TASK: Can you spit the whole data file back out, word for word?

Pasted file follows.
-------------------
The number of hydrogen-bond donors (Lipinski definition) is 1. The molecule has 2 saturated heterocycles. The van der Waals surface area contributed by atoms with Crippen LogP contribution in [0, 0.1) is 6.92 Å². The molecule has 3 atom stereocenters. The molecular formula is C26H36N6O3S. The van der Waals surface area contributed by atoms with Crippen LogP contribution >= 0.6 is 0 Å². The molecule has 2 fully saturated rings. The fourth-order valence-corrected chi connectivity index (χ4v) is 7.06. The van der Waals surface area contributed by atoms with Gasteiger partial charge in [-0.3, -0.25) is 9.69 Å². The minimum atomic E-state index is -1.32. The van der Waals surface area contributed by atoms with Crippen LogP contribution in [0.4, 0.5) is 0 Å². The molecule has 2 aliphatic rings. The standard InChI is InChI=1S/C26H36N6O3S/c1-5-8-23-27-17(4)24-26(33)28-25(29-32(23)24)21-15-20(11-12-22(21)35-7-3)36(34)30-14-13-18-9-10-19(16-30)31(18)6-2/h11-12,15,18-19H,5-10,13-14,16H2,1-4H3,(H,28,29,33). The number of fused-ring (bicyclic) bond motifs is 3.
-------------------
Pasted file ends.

The number of hydrogen-bond donors (Lipinski definition) is 1. The molecule has 2 saturated heterocycles. The van der Waals surface area contributed by atoms with Crippen LogP contribution in [0, 0.1) is 6.92 Å². The molecule has 3 atom stereocenters. The molecular formula is C26H36N6O3S. The van der Waals surface area contributed by atoms with Crippen LogP contribution >= 0.6 is 0 Å². The molecule has 2 fully saturated rings. The fourth-order valence-corrected chi connectivity index (χ4v) is 7.06. The van der Waals surface area contributed by atoms with Gasteiger partial charge in [-0.3, -0.25) is 9.69 Å². The minimum atomic E-state index is -1.32. The van der Waals surface area contributed by atoms with Crippen LogP contribution in [0.4, 0.5) is 0 Å². The molecule has 2 aliphatic rings. The standard InChI is InChI=1S/C26H36N6O3S/c1-5-8-23-27-17(4)24-26(33)28-25(29-32(23)24)21-15-20(11-12-22(21)35-7-3)36(34)30-14-13-18-9-10-19(16-30)31(18)6-2/h11-12,15,18-19H,5-10,13-14,16H2,1-4H3,(H,28,29,33). The number of fused-ring (bicyclic) bond motifs is 3.